I guess nothing with your logic. Nevermind, game and fish, just ignore it for the next 20 years. We don't want to waste your time monitoring the wildlife within your own state.
I just dont understand your "waste of time" argument. Most things the government does is a waste of time. But when you have people getting paid to do that specific job, then why not let them investigate. Might as well stop counting all wildlife, it's a waste of time. They could make population estimates based on average percent winter kill, tags filled, etc. Boom, I just saved the state thousands of dollars, probably hundreds of thousands over 10 years.
How valid are eyewitness reports in a court?
It's a waste of time to confirm an eyewitness reports because eyewitness reports are incredibly unreliable and biased. If they chased every eyewitness report they'd spend more time hunting ghosts than focusing on the work that is more important until better evidence exists.
It seems all you want to do is present strawman arguments without ever answering my questions.
What specific benefit is there from investing time, money, and resources into confirming that there is indeed a wolf in the Black Hills?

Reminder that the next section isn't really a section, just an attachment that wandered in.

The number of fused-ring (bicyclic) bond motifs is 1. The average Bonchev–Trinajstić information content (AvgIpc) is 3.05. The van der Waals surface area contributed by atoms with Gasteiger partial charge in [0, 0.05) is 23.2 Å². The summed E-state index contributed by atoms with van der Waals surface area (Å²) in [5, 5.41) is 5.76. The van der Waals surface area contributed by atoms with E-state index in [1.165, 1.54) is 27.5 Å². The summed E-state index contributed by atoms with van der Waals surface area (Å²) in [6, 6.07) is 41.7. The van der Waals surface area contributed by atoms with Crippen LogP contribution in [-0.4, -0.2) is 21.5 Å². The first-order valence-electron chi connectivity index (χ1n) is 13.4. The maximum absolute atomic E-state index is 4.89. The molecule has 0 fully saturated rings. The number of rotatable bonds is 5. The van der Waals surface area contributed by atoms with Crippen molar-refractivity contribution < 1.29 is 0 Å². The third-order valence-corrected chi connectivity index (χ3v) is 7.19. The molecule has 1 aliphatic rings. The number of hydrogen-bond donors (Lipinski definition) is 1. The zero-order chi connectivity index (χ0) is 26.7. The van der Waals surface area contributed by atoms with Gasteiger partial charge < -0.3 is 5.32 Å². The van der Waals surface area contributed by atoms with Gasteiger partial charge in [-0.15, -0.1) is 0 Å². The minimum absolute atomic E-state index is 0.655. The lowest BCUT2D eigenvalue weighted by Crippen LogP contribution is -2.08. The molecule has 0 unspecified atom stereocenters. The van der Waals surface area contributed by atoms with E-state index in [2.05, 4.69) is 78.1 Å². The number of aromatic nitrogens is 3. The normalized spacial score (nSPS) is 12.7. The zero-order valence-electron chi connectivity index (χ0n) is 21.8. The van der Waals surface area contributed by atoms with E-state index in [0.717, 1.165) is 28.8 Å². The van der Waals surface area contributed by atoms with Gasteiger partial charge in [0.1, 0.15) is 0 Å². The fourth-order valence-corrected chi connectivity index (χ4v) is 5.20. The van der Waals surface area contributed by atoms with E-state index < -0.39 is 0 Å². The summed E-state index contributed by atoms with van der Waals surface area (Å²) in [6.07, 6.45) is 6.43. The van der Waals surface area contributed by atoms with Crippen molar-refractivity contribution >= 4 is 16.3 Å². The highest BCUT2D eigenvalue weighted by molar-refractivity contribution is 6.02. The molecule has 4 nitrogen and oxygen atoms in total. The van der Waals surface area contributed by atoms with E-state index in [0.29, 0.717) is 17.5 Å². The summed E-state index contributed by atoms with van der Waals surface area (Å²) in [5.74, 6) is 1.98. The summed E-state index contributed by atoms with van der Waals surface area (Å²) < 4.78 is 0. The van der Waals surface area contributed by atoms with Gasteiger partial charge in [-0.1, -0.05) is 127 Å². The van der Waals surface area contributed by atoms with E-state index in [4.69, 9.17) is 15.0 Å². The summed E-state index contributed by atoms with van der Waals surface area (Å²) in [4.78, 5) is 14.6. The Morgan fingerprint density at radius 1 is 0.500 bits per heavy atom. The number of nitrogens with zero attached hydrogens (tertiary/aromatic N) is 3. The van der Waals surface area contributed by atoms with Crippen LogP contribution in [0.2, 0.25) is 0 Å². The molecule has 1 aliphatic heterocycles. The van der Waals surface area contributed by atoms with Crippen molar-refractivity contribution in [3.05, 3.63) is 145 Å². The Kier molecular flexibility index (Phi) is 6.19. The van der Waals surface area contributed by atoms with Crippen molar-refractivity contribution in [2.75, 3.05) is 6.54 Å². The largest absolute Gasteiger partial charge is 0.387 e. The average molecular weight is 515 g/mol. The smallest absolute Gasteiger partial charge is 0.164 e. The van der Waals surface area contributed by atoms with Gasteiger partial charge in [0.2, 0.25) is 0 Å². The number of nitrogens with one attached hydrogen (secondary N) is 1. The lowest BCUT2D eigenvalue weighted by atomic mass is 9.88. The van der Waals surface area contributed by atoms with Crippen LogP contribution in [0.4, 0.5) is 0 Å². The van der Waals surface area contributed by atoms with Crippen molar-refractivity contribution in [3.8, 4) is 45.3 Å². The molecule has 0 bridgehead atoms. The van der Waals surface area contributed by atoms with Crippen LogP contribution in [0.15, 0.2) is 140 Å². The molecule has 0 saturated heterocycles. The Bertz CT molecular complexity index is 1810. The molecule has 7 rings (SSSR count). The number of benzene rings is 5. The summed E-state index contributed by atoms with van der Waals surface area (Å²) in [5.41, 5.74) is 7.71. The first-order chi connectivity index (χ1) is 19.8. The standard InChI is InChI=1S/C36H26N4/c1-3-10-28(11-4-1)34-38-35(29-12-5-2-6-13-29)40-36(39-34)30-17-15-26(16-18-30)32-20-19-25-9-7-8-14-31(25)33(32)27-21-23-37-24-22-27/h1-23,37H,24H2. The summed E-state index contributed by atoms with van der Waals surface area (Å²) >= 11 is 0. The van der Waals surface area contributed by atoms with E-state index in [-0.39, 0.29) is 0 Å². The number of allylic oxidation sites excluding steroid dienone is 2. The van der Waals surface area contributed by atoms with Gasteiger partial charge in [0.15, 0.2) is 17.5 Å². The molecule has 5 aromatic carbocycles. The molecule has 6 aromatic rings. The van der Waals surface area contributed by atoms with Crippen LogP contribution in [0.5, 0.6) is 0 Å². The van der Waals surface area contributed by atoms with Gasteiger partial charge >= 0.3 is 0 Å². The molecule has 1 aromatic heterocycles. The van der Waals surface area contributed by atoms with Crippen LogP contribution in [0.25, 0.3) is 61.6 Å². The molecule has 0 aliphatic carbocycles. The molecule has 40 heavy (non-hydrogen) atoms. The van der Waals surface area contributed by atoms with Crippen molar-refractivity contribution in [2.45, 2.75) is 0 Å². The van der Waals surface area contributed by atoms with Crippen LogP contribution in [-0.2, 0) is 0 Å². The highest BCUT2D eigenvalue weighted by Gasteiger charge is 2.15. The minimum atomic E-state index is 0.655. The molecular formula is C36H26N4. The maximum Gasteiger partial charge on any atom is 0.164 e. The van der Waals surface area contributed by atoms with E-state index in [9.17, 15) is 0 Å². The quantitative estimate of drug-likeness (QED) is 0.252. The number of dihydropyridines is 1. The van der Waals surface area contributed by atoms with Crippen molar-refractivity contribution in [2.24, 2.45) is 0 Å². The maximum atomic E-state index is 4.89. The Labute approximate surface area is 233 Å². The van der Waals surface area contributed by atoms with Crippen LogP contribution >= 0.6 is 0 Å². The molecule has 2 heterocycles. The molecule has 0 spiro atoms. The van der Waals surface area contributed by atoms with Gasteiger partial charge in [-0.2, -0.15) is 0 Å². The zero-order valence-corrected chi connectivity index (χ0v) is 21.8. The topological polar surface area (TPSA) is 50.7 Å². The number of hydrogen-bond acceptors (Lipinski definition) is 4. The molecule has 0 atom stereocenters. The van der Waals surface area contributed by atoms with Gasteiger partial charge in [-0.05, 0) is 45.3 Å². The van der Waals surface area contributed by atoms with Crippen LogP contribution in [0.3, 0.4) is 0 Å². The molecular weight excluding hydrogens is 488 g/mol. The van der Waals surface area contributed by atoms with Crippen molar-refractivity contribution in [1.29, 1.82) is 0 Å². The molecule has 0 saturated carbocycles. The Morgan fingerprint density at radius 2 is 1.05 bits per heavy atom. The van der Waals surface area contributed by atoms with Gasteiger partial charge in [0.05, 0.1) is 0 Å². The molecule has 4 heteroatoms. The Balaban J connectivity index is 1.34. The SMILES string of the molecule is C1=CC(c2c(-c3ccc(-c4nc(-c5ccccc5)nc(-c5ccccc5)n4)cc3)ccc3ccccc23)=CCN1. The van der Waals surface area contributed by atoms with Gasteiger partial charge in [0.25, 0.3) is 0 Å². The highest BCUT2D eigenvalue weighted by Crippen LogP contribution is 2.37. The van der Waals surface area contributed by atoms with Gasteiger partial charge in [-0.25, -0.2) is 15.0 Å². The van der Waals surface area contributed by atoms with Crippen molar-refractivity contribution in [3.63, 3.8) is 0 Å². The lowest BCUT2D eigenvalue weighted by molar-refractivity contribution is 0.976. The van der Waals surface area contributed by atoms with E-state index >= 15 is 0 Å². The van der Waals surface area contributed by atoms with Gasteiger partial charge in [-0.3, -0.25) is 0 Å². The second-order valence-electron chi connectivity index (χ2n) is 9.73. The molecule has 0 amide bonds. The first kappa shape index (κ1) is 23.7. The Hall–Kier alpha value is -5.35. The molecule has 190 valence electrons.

Does the presence of one, or even a few wolves really change your wildlife management?
Where did I say they should stop counting wildlife?
Which is more important for season settings, the presences of one or several wolves, or your fawn to doe and buck to doe ratios both before and after the season?
Which is more beneficial, confirming one or several wolves, or doing habitat restoration and improvement?
Which benefits hunters more, confirming one or several wolves, or working to increase public access to wildlife on private land?
Note that I never said it had to be either or. But, when you consider this in the grand scheme of things, it's really worth nothing more than appeasing folks who for some reason or other think that GFP has some hidden agenda to deliberately deceive folks about the presence of wolves.